The Federal Communications Commission denied an attempt by AT&T to block the agency from turning over papers that AT&T gave the FCC during a probe into the company's overcharging ways.  AT&T cited Exemption 7(C) in the Freedom of Information Act, which makes many federal records open to the public.  5 U.S.C. § 552(b)(7)(C).  The 7(C) proviso saved AT&T from "an unwarranted invasion of personal privacy" even though its personhood existed only in the realm of fiction.

The Third Circuit bought the argument.  The panel held that, because the FOIA defines "person" to include "corporation", the "personal" in "personal privacy" must mean of or pertaining to, among other things, a corporation.  AT&T Inc. v. Federal Communications Comm'n, No. 08-4024 (3d Cir. Sept. 22, 2009).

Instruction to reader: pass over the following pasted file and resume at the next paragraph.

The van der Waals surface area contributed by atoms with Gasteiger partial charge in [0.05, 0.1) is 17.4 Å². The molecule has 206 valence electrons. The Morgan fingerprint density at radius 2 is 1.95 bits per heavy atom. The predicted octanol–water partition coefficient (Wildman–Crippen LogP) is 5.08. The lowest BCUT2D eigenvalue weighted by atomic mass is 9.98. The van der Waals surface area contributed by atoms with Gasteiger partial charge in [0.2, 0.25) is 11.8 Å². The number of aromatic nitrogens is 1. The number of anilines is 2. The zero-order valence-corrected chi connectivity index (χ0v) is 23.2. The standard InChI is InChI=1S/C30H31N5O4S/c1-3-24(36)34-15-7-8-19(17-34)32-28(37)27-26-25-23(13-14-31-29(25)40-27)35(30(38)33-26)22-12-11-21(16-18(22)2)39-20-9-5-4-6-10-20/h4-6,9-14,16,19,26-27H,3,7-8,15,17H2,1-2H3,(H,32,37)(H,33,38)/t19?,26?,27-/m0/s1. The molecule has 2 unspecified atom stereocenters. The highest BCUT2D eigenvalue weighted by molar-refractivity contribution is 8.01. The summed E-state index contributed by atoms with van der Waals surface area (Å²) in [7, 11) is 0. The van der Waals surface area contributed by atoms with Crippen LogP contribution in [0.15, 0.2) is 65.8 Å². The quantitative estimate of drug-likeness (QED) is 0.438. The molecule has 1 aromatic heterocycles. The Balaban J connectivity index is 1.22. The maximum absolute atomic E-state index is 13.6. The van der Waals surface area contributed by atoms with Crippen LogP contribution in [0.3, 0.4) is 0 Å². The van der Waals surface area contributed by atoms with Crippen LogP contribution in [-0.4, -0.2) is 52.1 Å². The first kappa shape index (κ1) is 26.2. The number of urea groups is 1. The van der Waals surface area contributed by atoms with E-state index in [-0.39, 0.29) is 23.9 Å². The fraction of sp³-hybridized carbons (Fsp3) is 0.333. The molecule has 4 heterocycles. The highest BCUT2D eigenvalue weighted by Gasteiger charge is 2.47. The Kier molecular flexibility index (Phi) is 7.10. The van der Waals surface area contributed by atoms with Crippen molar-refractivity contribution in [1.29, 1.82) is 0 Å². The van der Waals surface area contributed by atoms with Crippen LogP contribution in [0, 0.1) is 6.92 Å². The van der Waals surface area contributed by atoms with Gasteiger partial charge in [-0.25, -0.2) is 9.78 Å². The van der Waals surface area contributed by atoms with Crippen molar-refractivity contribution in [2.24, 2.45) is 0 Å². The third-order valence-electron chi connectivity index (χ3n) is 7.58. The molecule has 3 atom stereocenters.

Blawgletter admits that the statute could've done a better job of saying whose privacy it wanted to protect.  It might've said, for instance, "personal (including corporational) privacy".  Or "personal secrecy".

We prefer the secrecy solution.  Because all the world knows that corporations have no right to privacy.